Meet the Clark Gallery: Increasing access to creative culture and art in rural Indiana

Honeywell Arts & Entertainment’s primary venue is the Honeywell Center, located in downtown Wabash and widely known for hosting performing arts talent on the Ford Theater stage. An unexpected surprise for most visitors, however, is when you enter the theater. Housed on a curved wall that borders the main lobby and theater is the Clark Gallery, a visual art exhibition space. 
Students explore the Clark Gallery on a field trip.
The Clark Gallery is named after the Kim Clark family. Kim Clark was a Wabash businessman for many years and while he excelled in business, he was also a talented artist. His commitment to art shines through the Clark Gallery, which is a resource for the community, offering access to visual art and supporting local and regional artists. The gallery regularly hosts art competitions including the upcoming 92 County Art Show, which opens for submissions in early January. The competition is specifically for anyone living in the state of Indiana and invites amateurs, students, and professional artists to participate. 

“It’s exciting for people who are just starting or who are amateur artists, to have their pieces selected and put on the wall,” says Carolyn Stoner, Director of Arts for Honeywell Arts & Entertainment. “We also have many professional artists who bring their pieces, and I think that adds to the prestige of it and gives us really nice diversity on the walls. There’s a place for everybody.”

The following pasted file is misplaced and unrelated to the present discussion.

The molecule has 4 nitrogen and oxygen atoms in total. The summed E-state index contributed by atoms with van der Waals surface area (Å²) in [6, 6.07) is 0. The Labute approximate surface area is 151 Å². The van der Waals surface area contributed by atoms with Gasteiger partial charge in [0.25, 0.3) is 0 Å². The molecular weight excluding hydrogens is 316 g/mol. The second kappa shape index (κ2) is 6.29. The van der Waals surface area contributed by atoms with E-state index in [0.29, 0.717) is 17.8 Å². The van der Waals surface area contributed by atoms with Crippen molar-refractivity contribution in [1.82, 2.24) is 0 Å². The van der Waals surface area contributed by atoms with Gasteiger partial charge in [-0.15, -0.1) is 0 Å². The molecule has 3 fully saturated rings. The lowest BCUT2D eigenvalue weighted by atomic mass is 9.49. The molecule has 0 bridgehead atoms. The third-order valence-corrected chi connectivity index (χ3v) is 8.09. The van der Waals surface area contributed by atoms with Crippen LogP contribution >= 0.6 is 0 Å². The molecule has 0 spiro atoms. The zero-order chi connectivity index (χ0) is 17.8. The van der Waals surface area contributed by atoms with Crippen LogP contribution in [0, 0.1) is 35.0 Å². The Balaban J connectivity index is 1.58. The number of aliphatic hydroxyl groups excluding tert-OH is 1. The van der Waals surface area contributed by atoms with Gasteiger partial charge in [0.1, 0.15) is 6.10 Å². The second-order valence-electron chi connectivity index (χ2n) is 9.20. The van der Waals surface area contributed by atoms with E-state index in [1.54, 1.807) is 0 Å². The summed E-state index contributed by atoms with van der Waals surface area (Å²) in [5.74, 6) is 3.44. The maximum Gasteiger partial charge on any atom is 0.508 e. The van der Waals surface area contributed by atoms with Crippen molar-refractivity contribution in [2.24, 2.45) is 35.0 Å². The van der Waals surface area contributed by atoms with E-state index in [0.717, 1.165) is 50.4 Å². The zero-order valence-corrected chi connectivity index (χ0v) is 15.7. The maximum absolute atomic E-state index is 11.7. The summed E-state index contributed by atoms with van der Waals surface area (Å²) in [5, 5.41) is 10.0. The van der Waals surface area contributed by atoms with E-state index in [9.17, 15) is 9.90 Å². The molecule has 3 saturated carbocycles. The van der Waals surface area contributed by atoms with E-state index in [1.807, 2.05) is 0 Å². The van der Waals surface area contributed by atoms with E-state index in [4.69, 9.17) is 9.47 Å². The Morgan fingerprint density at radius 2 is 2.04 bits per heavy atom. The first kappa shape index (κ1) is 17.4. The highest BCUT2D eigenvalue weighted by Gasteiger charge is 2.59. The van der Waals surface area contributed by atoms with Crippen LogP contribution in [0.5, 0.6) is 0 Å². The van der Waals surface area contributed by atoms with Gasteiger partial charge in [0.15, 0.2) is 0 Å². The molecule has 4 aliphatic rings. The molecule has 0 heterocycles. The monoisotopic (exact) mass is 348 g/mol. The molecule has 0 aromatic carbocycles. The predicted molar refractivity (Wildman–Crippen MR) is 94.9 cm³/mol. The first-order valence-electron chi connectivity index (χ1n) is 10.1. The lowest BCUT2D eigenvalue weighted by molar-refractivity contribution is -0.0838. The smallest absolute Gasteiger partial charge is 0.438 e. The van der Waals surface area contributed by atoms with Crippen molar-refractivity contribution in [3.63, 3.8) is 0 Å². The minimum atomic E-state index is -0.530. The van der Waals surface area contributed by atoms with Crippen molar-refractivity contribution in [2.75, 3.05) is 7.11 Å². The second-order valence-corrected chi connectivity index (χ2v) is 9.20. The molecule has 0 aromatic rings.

Artists can submit applications and artwork (painting, drawing, and other art forms – excluding photography) to the Honeywell Center for judging on Jan. 3 from 11 a.m. to noon, and from 5 to 7 p.m. Selected winning artists will be notified, and roughly 50 artists will be chosen to be on display from Jan. 5 to Feb. 12. 

The Clark Gallery, located in the Honeywell Center.The Clark Gallery also hosts a photography competition, which Stoner says is one of their most popular competitions. Other exhibits scattered throughout the year feature a single artist’s work. 

“We primarily focus on regional artists,” Stoner says. “We try to provide a wide range of topics, styles, and things that are familiar as well as unfamiliar.” 

From Feb. 15 to March 12, Jared Christiansen’s exhibit, “Taking Me Back,” will be shown. He photographed the new Lutheran Hospital in downtown Fort Wayne, and his work is shown throughout the building. His portraits, abstract, nature, architecture, and landscape photography are on display at other businesses, restaurants, offices, and other hospitals regionally. 

Before an event starts, visitors at the Honeywell Center can explore the Clark Gallery.While art galleries, museums, and other performing arts centers are much more frequent in larger metropolitan cities, the Honeywell Center and Clark Gallery can give people an access point closer to home. 

“We have the unique opportunity of a gallery being in a public space,” Stoner says. “This is not a museum or gallery trying to sell art for thousands of dollars. Our gallery is in the center of the building. Anybody who comes to the Center has an opportunity to be experience art.” 

The Clark Gallery is open during Honeywell Center's regular hours: Monday through Friday from 8 a.m. to 5 p.m., and two hours before any show in the Ford Theater. Art is available for purchase as well.

Wabash is the focus of a Partner City series in Input Fort Wayne underwritten by Visit Wabash County and Honeywell Arts & Entertainment. This series will capture the story of talent, creativity, investment, innovation, and emerging assets shaping the future of Wabash County, about an hour Southwest of Fort Wayne.